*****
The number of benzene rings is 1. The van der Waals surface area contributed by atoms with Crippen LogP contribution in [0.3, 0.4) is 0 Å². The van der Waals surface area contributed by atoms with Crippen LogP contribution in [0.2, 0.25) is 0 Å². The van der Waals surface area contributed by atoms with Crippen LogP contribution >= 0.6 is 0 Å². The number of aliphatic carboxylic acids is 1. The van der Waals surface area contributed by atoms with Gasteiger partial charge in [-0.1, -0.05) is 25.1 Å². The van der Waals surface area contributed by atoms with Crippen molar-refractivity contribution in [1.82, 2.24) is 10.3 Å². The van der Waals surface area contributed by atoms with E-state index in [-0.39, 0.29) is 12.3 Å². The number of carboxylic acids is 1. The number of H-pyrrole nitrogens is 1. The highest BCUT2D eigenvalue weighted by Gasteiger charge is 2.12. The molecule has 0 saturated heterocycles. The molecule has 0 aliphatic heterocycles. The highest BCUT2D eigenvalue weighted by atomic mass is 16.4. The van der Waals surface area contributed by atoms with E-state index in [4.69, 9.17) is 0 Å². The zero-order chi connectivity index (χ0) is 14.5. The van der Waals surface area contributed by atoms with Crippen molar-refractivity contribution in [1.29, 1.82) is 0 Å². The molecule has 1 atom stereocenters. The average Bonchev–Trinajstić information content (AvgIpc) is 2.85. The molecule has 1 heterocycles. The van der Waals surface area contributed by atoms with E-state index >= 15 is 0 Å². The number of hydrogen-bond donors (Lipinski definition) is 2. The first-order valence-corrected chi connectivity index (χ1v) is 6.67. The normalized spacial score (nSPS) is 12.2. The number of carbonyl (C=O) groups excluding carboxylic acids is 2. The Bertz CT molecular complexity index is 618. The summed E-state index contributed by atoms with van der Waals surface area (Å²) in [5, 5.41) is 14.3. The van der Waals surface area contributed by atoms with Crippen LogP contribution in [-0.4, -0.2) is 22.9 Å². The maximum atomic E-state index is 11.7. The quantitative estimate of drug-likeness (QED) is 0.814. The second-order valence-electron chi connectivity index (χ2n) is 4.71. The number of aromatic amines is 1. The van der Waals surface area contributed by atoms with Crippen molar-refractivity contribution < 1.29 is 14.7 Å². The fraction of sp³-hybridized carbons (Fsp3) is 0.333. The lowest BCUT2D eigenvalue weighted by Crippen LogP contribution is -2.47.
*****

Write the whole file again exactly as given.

The number of benzene rings is 1. The van der Waals surface area contributed by atoms with Crippen LogP contribution in [0.3, 0.4) is 0 Å². The van der Waals surface area contributed by atoms with Crippen LogP contribution in [0.2, 0.25) is 0 Å². The van der Waals surface area contributed by atoms with Crippen LogP contribution >= 0.6 is 0 Å². The number of aliphatic carboxylic acids is 1. The van der Waals surface area contributed by atoms with Gasteiger partial charge in [-0.1, -0.05) is 25.1 Å². The van der Waals surface area contributed by atoms with Crippen molar-refractivity contribution in [1.82, 2.24) is 10.3 Å². The van der Waals surface area contributed by atoms with E-state index in [-0.39, 0.29) is 12.3 Å². The number of carboxylic acids is 1. The number of H-pyrrole nitrogens is 1. The highest BCUT2D eigenvalue weighted by Gasteiger charge is 2.12. The molecule has 0 saturated heterocycles. The molecule has 0 aliphatic heterocycles. The highest BCUT2D eigenvalue weighted by atomic mass is 16.4. The van der Waals surface area contributed by atoms with E-state index in [4.69, 9.17) is 0 Å². The zero-order chi connectivity index (χ0) is 14.5. The van der Waals surface area contributed by atoms with Crippen molar-refractivity contribution in [1.29, 1.82) is 0 Å². The molecule has 1 atom stereocenters. The average Bonchev–Trinajstić information content (AvgIpc) is 2.85. The molecule has 1 heterocycles. The van der Waals surface area contributed by atoms with E-state index >= 15 is 0 Å². The number of hydrogen-bond donors (Lipinski definition) is 2. The first-order valence-corrected chi connectivity index (χ1v) is 6.67. The normalized spacial score (nSPS) is 12.2. The number of carbonyl (C=O) groups excluding carboxylic acids is 2. The Bertz CT molecular complexity index is 618. The summed E-state index contributed by atoms with van der Waals surface area (Å²) in [5, 5.41) is 14.3. The van der Waals surface area contributed by atoms with Crippen LogP contribution in [-0.4, -0.2) is 22.9 Å². The maximum atomic E-state index is 11.7. The quantitative estimate of drug-likeness (QED) is 0.814. The second-order valence-electron chi connectivity index (χ2n) is 4.71. The number of aromatic amines is 1. The van der Waals surface area contributed by atoms with Crippen molar-refractivity contribution < 1.29 is 14.7 Å². The fraction of sp³-hybridized carbons (Fsp3) is 0.333. The lowest BCUT2D eigenvalue weighted by Crippen LogP contribution is -2.47.